Teachers may talk to other staff, family members, friends... Most people of all professions are gossips in my experience and unless you know someone very well and know what they're like you shouldn't trust them with any information you don't want passed on. I really don't see how being adopted is relevant to what happens in the classroom. You were the one who overshared in the first place.

OlennasWimple Tue 28-Mar-17 23:37:42

Dorcas - that is a possibility, I agree.

Judbarian - may I ask, are you an adoptive parent?

PoppyStellar Tue 28-Mar-17 23:44:54

judbarian I am assuming you are not an adoptive parent as your comment comes across as offensive and ignorant. These days most, if not all, children who are adopted have experienced neglect or abuse prior to coming into the care system, and all previously looked after children have experienced loss which has a significant impact on their ability to form secure attachments. Being adopted is hugely relevant to what happens in the classroom - even the government recognises this as evidenced by the provision of pupil premium funding for looked after and previously looked after children.

The OP has not, as you so charmingly put it 'over shared'. They have shared, in confidence, relevant information with the school so that the school is best placed to support their child to achieve their potential.

OP I don't have any useful suggestions or advice other than what other posters have suggested but flowers for you

PoppyStellar Tue 28-Mar-17 23:52:50

judbarian if you are interested to know why adoption is an issue worth mentioning to a child's school this might help

Judbarian Wed 29-Mar-17 00:31:28

I was adopted. I suppose back then everyone was adopted as babies, I assumed, most probably wrongly, that the op adopted their daughter as a baby. I didn't intend to cause offence. I'm sorry if I did.

PoppyStellar Wed 29-Mar-17 00:52:05

judbarian think perhaps I need to apologise too! I was in a grumpy mood when I first posted and should have worded my post more politely.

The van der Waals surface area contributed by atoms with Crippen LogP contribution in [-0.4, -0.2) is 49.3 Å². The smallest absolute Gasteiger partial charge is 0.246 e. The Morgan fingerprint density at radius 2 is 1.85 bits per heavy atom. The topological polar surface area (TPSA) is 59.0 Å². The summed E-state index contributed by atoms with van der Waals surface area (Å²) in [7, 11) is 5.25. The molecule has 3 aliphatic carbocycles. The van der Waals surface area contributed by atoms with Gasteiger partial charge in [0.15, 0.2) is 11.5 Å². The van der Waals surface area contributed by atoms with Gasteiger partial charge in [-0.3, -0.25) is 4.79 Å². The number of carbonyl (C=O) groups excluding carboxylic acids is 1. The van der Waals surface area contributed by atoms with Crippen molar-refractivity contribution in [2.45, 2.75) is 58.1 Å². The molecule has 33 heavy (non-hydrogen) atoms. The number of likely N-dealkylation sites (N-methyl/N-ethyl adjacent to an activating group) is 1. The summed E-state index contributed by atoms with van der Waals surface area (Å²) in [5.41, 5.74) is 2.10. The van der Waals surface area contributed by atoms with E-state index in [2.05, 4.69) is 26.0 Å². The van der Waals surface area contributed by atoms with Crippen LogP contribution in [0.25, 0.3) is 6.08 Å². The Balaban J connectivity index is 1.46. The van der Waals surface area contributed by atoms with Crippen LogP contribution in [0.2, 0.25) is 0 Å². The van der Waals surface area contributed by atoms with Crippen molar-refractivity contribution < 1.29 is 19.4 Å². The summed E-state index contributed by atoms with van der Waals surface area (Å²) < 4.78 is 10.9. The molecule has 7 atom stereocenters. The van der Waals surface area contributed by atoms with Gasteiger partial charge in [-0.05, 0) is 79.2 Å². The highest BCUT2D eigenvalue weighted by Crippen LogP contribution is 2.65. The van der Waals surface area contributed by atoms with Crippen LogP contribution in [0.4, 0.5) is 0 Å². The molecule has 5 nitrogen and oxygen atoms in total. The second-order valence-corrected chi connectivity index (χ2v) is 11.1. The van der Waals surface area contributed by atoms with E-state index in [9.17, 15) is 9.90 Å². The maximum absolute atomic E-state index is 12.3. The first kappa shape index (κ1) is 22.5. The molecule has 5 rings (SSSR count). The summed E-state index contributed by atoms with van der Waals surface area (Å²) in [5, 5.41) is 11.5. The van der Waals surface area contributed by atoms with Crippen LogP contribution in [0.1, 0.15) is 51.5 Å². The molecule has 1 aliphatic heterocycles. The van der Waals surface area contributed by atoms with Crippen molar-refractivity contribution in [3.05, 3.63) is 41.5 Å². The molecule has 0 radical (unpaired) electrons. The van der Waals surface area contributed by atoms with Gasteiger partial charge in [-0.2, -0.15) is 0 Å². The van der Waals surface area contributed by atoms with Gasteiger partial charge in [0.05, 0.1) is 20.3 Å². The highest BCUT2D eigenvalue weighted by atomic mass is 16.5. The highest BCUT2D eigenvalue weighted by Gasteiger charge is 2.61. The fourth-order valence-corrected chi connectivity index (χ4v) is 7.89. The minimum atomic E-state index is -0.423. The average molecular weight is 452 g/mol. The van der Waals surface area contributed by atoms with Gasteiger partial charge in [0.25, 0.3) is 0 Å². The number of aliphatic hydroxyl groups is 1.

OlennasWimple Wed 29-Mar-17 01:40:53

Apology accepted, Jud

GrimbleGrumble Wed 29-Mar-17 19:21:41

Do any other parents know? A mum I barely know asked me recently about the adoption process as she knew my dc is adopted. No idea how she knows as hardly any parents know and none that she is close to as far as I know. I don't think it came via dc. Made me wonder if adults are sharing this amongst themselves their children might also overhear and then mention it to my dc. I was so surprised I didn't actually ask her how she knew! Made me realise I need to talk to DC again about handling questions. I don't think mentioning it to the teacher that you're wondering how children found out would seem like you're accusing him and might help him keep an eye on what's being said by the kids. Hope your DD is ok, it's hard knowing they've got this to deal with.

Bingybongboo Wed 29-Mar-17 19:56:42

Working in a school I would say sadly information/conversations are often overheard with other pupils around. For example if your dd is receiving pupil premium this information will be shared across the school. I work for an external agency who works in a school. Those pupils who have been in care/care leavers are highlighted as they are at higher risk of offending/disengagement etc.

Sorry not very helpful but on the positive your DD confided in you, which is great. Sadly I guess it's part of the journey for some adopted children, i guess its where they start to build resilience. Playground stuff and hormones are difficult at the best of times. I'm a few years away from dealing with it thankfully!

OlennasWimple Wed 29-Mar-17 20:38:10

Thanks Grimble and Bingy. We haven't told any other parents, and we're not in the UK at the moment, so no Pupil Premium data to blame either.

Good point about her confiding in me - it's useful to be reminded of the positives in tricky situations smile

sunlitmeadow Thu 30-Mar-17 21:13:09

My position is more nuanced than Juds but yes, things do get passed around very easily in schools, I'm afraid. I would always be cautious with what I shared with teachers because you cannot know it will stay with them.

Kewcumber Fri 31-Mar-17 22:42:32

In my experience its paretns who pass the information around freely not staff.

If I'm honest (and I have dealt with) would ask her friends parents outright where they heard from.

And yes you're always hijacked by this kind of thing when you're nt expecting it! You're never well prepared enough!